We rented an apartment in Avignon for a week, and it served as the base
from which we explored the western part of the region of Provence.

On some of those days, Joe attended a cooking school. The school was in the basement of a hotel called La Mirande in what was its original kitchen. The classes were all conducted in French and used local and seasonal ingredients that are familiar to Provençal cooking: rabbit, duck, chicken, fish, and shrimp, as well as fresh tomatoes, artichoke hearts, basil, and olives. Some of the classes were cancelled at the last minute, due to low enrollment, but those that did take place were exceptional experiences, and since Joe did not speak much French, he often got to sit next to the chef to see best.

Avignon is most famous as the town where the popes ruled in the fourteenth and early fifteenth centuries. The reasons they moved from Rome were fairly straightforward: the papacy fell under the control of the kings of France, and they wanted the popes closer to Paris and their influence. While Avignon was not then a part of France, it was surrounded by French lands. In fact, it was an independent town that was eventually purchased by the popes and remained a papal territory until the French Revolution. The residence of the popes in Avignon was only supposed to be temporary, but soon a large palace was built to house the pope and the church bureaucracy--and enlarged by a successor pope--and it was fairly clear that the popes would remain for some time. When one pope did return to Rome, almost a century later, it caused a schism in the Catholic church, with some cardinals and kings supporting him while others elected a new pope who promised to remain at Avignon.

The old town is dominated by the Palace of the Popes.

This model of the Papal Palace shows how extensive it was. Of course, in addition to housing the pope's residence and reception rooms, it also housed the papal bureacracy, which was sizeable already in the later Middle Ages.

Avignon is fairly unique in having preserved its medieval town walls, that still encompass the entire old town. They were significantly restored in the nineteenth century (by the famous French architect Eugène Viollet-le-Duc, who also restored Notre-Dame cathedral in Paris and the medieval walls of Carcassonne), but it was a time when most cities were demolishing their medieval walls to provide ring roads around old towns for (what was then horse-drawn carriage and wagon) traffic.

Another famous feature of Avignon is the medieval bridge (and the inspiration for the children's song, "Sur le pont d'Avignon"). It was quite an engineering marvel for the Middle Ages, since the Rhône River that it crosses is very wide at Avignon. It survived in use until the seventeenth century, when a flood washed part of it away.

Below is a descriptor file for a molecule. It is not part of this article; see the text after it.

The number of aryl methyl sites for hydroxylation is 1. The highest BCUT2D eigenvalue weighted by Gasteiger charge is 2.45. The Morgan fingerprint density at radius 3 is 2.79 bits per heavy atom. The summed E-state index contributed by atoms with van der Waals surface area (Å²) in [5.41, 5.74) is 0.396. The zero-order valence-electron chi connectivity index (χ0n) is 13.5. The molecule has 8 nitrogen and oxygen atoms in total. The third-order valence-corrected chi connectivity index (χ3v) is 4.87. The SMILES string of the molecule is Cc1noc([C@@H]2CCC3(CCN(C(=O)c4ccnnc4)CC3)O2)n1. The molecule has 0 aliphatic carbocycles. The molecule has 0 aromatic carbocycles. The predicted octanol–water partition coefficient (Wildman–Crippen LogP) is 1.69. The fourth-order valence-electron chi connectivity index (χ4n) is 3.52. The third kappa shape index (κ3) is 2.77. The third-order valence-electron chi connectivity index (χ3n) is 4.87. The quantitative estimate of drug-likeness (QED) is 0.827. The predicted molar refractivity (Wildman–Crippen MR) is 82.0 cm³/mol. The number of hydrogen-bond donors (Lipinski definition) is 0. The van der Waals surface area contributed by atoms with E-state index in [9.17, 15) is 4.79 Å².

Like all medieval bridges, it was fortified at both ends with towers.

Looking back from the end of the bridge to the old town of Avignon, built on a rocky outcropping.

Part of the way across the bridge is a chapel, where some medieval frescoes survive.

According to legend, Bénézet, a local shepherd boy in the twelfth century, was visited by angels
who ordered him to persuade the people of Avignon to build a bridge across the Rhône River.
The people ridiculed him, saying the river was too wide, until he miraculously lifted the heavy first block
into place singlehandedly. He was remembered as a saint and is considered the patron saint of architects.

Near the Palace of the Popes and high on the rock above the river is the cathedral.

From that rock is a great view over the medieval town.

Since Avignon was such an important religious center, most Catholic religious orders had churches and monasteries there.
Some of these survive, such as this beautiful late (called "flamboyant") Gothic church from the fifteenth century.

Note its intricately carved wooden doors, from the sixteenth century.

Across the river from Avignon is the town of Villeneuve-les-Avignon. It was situated within France, and when the popes moved to Avignon, the king of France built a huge fortress on the border. It has been heavily restored, but is certainly impressive. Brian and Matt visited it one day while Joe was in his cooking school. Accompanying us was our friend Oliva from San Diego, who was also traveling in France and came down to Avignon to visit with us for a few days while we were there.

In the eighteenth century, a convent was built within the castle grounds, and today has nicely sculpted gardens.

From the castle walls there is an impressive view back across the river to the old town of Avignon.

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